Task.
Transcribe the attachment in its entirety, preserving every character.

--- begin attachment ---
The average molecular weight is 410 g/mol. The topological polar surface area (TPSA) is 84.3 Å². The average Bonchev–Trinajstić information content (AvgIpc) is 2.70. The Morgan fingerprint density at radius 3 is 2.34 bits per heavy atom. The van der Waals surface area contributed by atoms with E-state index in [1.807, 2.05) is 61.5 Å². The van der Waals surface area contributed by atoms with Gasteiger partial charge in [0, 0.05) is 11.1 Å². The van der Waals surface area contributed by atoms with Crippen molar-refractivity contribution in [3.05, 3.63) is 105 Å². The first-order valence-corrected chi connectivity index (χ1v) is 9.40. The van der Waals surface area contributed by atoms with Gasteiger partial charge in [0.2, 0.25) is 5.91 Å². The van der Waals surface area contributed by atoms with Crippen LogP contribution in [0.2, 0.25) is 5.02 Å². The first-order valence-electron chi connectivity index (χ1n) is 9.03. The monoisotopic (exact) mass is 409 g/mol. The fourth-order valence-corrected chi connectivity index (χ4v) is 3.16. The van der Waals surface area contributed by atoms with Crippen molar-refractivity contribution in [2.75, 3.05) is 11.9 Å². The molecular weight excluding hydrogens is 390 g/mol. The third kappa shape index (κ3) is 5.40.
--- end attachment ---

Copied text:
The average molecular weight is 410 g/mol. The topological polar surface area (TPSA) is 84.3 Å². The average Bonchev–Trinajstić information content (AvgIpc) is 2.70. The Morgan fingerprint density at radius 3 is 2.34 bits per heavy atom. The van der Waals surface area contributed by atoms with E-state index in [1.807, 2.05) is 61.5 Å². The van der Waals surface area contributed by atoms with Gasteiger partial charge in [0, 0.05) is 11.1 Å². The van der Waals surface area contributed by atoms with Crippen molar-refractivity contribution in [3.05, 3.63) is 105 Å². The first-order valence-corrected chi connectivity index (χ1v) is 9.40. The van der Waals surface area contributed by atoms with Gasteiger partial charge in [0.2, 0.25) is 5.91 Å². The van der Waals surface area contributed by atoms with Crippen LogP contribution in [0.2, 0.25) is 5.02 Å². The first-order valence-electron chi connectivity index (χ1n) is 9.03. The monoisotopic (exact) mass is 409 g/mol. The fourth-order valence-corrected chi connectivity index (χ4v) is 3.16. The van der Waals surface area contributed by atoms with Crippen molar-refractivity contribution in [2.75, 3.05) is 11.9 Å². The molecular weight excluding hydrogens is 390 g/mol. The third kappa shape index (κ3) is 5.40.